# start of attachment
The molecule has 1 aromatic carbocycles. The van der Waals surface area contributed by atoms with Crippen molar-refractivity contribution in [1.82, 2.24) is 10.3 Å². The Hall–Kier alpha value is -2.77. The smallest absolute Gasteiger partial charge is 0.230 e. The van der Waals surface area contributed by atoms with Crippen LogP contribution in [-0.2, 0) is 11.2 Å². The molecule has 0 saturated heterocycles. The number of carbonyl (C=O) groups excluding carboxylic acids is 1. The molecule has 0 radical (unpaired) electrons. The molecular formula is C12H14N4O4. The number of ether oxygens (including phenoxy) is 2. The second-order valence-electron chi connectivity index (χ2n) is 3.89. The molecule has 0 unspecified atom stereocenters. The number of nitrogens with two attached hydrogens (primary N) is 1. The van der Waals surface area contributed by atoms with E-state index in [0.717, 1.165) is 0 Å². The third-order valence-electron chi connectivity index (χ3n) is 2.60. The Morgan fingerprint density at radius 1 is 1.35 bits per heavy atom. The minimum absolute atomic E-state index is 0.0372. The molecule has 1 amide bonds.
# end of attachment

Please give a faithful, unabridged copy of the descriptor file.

The molecule has 1 aromatic carbocycles. The van der Waals surface area contributed by atoms with Crippen molar-refractivity contribution in [1.82, 2.24) is 10.3 Å². The Hall–Kier alpha value is -2.77. The smallest absolute Gasteiger partial charge is 0.230 e. The van der Waals surface area contributed by atoms with Crippen LogP contribution in [-0.2, 0) is 11.2 Å². The molecule has 0 saturated heterocycles. The number of carbonyl (C=O) groups excluding carboxylic acids is 1. The molecule has 0 radical (unpaired) electrons. The molecular formula is C12H14N4O4. The number of ether oxygens (including phenoxy) is 2. The second-order valence-electron chi connectivity index (χ2n) is 3.89. The molecule has 0 unspecified atom stereocenters. The number of nitrogens with two attached hydrogens (primary N) is 1. The van der Waals surface area contributed by atoms with E-state index in [0.717, 1.165) is 0 Å². The third-order valence-electron chi connectivity index (χ3n) is 2.60. The Morgan fingerprint density at radius 1 is 1.35 bits per heavy atom. The minimum absolute atomic E-state index is 0.0372. The molecule has 1 amide bonds.